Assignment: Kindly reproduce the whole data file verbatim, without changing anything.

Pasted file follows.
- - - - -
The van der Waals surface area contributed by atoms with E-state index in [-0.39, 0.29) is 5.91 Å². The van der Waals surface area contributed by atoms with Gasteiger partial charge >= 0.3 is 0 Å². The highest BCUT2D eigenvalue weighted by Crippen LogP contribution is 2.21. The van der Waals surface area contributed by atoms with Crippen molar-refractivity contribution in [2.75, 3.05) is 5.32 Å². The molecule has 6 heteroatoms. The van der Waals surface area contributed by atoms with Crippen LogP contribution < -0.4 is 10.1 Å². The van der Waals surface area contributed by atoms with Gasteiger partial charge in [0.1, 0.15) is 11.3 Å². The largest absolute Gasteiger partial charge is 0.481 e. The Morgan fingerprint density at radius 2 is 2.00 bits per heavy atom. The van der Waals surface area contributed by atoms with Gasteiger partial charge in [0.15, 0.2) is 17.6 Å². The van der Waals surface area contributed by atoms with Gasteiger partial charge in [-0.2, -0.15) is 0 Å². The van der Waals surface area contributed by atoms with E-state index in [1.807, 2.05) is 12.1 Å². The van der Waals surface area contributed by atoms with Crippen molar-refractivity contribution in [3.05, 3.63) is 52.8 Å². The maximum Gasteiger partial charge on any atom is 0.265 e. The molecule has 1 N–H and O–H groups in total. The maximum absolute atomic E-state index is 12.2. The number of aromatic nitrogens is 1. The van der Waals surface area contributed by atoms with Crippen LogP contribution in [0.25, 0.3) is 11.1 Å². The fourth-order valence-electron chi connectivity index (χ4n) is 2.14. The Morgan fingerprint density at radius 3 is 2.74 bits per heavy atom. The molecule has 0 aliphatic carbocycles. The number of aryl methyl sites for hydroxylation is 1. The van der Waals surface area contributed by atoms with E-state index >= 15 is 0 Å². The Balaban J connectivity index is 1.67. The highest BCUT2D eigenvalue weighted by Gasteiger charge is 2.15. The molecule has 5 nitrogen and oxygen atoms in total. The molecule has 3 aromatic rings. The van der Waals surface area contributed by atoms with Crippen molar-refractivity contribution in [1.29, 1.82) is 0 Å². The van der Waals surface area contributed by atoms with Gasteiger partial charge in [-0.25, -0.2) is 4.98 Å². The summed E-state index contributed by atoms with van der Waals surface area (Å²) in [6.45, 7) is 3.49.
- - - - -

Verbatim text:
The van der Waals surface area contributed by atoms with E-state index in [-0.39, 0.29) is 5.91 Å². The van der Waals surface area contributed by atoms with Gasteiger partial charge >= 0.3 is 0 Å². The highest BCUT2D eigenvalue weighted by Crippen LogP contribution is 2.21. The van der Waals surface area contributed by atoms with Crippen molar-refractivity contribution in [2.75, 3.05) is 5.32 Å². The molecule has 6 heteroatoms. The van der Waals surface area contributed by atoms with Crippen LogP contribution < -0.4 is 10.1 Å². The van der Waals surface area contributed by atoms with Gasteiger partial charge in [0.1, 0.15) is 11.3 Å². The largest absolute Gasteiger partial charge is 0.481 e. The Morgan fingerprint density at radius 2 is 2.00 bits per heavy atom. The van der Waals surface area contributed by atoms with Gasteiger partial charge in [0.15, 0.2) is 17.6 Å². The van der Waals surface area contributed by atoms with Gasteiger partial charge in [-0.2, -0.15) is 0 Å². The van der Waals surface area contributed by atoms with E-state index in [1.807, 2.05) is 12.1 Å². The van der Waals surface area contributed by atoms with Crippen molar-refractivity contribution in [3.05, 3.63) is 52.8 Å². The maximum Gasteiger partial charge on any atom is 0.265 e. The molecule has 1 N–H and O–H groups in total. The maximum absolute atomic E-state index is 12.2. The number of aromatic nitrogens is 1. The van der Waals surface area contributed by atoms with Crippen LogP contribution in [0.25, 0.3) is 11.1 Å². The fourth-order valence-electron chi connectivity index (χ4n) is 2.14. The Morgan fingerprint density at radius 3 is 2.74 bits per heavy atom. The molecule has 0 aliphatic carbocycles. The number of aryl methyl sites for hydroxylation is 1. The van der Waals surface area contributed by atoms with E-state index >= 15 is 0 Å². The Balaban J connectivity index is 1.67. The highest BCUT2D eigenvalue weighted by Gasteiger charge is 2.15. The molecule has 5 nitrogen and oxygen atoms in total. The molecule has 3 aromatic rings. The van der Waals surface area contributed by atoms with Crippen molar-refractivity contribution in [1.29, 1.82) is 0 Å². The van der Waals surface area contributed by atoms with Gasteiger partial charge in [-0.25, -0.2) is 4.98 Å². The summed E-state index contributed by atoms with van der Waals surface area (Å²) in [6.45, 7) is 3.49.